The Duality of the everyday occurence

Every day things happen. Whether we ready for them or not. But they still happen nevertheless.

I find that few do introspection though. Okay so that may not be a fair statement. People always think about what they do. What I mean is that few people challenge themselves to find out the real reason they do things.

Take for example, we have a person who is always around others. There is nothing wrong with that per say. But if lets say he is there because he is lonely and cannot live with himself, then we would say that is not good. Yet we could also find a person that is very okay with themselves, but still hangs out with others quite a bit. We would then say that’s not bad at all.

There is always 2 sides to any story. I think what throws us here is that the circumstances are everyday things. And everybody does everyday things, right.

But sometimes we do them for the wrong reasons and we never question them because they are everyday things. And we never analyze the everyday things, do we?
I am not meaning we should second guess ourselves on everything. But it would be good to know that we are doing what we are doing for the right reasons (whatever that may be).

I guess what I am saying that there always will be a duality of intentions, and they both look the same to us from the other end. None of us can see with what intentions the other person has.

Given that, do you question your actions?

theHonestOne

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6 thoughts on “The Duality of the everyday occurence

  1. DesiValentine

    Yes, I question my actions. Endlessly. The blessing and curse there is that by constantly questioning one’s actions – and by that I mean making sure there is a valid reason behind everything I do – it takes longer to make decisions. Looking down the pipe at that duality can be daunting, and the stasis of indecision is a clear risk.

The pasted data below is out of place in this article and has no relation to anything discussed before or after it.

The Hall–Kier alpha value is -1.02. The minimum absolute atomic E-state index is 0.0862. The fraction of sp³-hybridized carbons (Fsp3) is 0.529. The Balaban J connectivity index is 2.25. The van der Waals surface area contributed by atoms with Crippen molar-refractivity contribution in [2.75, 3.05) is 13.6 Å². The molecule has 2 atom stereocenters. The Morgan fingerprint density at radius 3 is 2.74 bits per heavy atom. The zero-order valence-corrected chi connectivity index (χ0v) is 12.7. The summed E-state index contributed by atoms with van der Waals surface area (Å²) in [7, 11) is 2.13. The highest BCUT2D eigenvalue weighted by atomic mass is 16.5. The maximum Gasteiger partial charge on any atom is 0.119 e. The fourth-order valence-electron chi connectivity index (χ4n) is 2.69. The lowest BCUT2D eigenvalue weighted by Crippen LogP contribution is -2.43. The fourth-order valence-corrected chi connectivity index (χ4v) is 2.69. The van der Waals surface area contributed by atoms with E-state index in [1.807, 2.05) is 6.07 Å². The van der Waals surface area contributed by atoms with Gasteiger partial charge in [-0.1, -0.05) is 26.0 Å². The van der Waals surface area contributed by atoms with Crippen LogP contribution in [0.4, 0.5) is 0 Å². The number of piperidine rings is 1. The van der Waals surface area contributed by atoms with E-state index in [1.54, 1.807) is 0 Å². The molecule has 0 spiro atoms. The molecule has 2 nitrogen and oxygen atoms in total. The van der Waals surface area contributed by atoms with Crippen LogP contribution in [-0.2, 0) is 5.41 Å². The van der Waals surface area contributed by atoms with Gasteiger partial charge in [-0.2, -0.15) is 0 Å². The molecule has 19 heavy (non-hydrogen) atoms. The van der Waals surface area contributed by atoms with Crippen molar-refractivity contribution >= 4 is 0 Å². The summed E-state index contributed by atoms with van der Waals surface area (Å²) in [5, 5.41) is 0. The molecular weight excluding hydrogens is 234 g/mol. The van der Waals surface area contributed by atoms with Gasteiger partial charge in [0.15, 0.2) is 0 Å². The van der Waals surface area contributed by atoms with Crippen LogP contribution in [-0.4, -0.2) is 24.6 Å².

This reminds me of a university discussion on the design of Canada’s parliament. It is designed strongly in favour of quick decisions with nominal procedures for representation and sober second thought. A couple of centuries have demonstrated that quick is often good enough, but rarely brings about the best outcome. Food for thought, there!

    Reply
  2. laandelaporte

    Questioning one’s actions can reveal one’s intentions and motives somewhat if ur honest enough to consider these with an open mind. At the same time it can be very daunting if u don’t have some form of grace or peace to ease all these motives with. Because granted, they can’t always be pure. In my experience, disecting one’s behaviour and thoughts behind actions without Christ can lead to depression, especially if ur like me, and hung up on righteous. Words from a recovering pharisee…

    Reply
    1. thehonestone Post author

      I think I pose this question to people who do not think further than their nose. And also people tend to not question themselves and their actions because they simply do not want to deal with things. But this in analysis in order to correct what we find. If you are someone that gets down on yourself, well that will happen regardless of whatever you think about or don’t think about. Don’t you think?

      Reply

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